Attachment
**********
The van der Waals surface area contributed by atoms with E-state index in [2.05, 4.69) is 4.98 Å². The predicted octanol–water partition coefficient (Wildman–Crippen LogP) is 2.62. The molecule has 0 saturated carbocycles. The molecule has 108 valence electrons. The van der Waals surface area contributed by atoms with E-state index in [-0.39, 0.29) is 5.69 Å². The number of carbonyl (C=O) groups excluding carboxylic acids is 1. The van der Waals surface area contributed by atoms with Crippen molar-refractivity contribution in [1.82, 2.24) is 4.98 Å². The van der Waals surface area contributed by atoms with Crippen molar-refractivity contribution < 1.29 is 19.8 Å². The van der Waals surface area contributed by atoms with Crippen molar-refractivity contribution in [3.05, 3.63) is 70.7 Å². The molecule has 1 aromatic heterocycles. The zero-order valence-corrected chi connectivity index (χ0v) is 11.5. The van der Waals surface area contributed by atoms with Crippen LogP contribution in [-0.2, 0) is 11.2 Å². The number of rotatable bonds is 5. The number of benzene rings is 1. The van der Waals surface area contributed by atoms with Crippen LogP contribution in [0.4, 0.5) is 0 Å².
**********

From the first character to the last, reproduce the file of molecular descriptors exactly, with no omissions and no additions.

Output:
The van der Waals surface area contributed by atoms with E-state index in [2.05, 4.69) is 4.98 Å². The predicted octanol–water partition coefficient (Wildman–Crippen LogP) is 2.62. The molecule has 0 saturated carbocycles. The molecule has 108 valence electrons. The van der Waals surface area contributed by atoms with E-state index in [-0.39, 0.29) is 5.69 Å². The number of carbonyl (C=O) groups excluding carboxylic acids is 1. The van der Waals surface area contributed by atoms with Crippen molar-refractivity contribution in [1.82, 2.24) is 4.98 Å². The van der Waals surface area contributed by atoms with Crippen molar-refractivity contribution < 1.29 is 19.8 Å². The van der Waals surface area contributed by atoms with Crippen molar-refractivity contribution in [3.05, 3.63) is 70.7 Å². The molecule has 1 aromatic heterocycles. The zero-order valence-corrected chi connectivity index (χ0v) is 11.5. The van der Waals surface area contributed by atoms with Crippen LogP contribution in [-0.2, 0) is 11.2 Å². The number of rotatable bonds is 5. The number of benzene rings is 1. The van der Waals surface area contributed by atoms with Crippen LogP contribution in [0.4, 0.5) is 0 Å².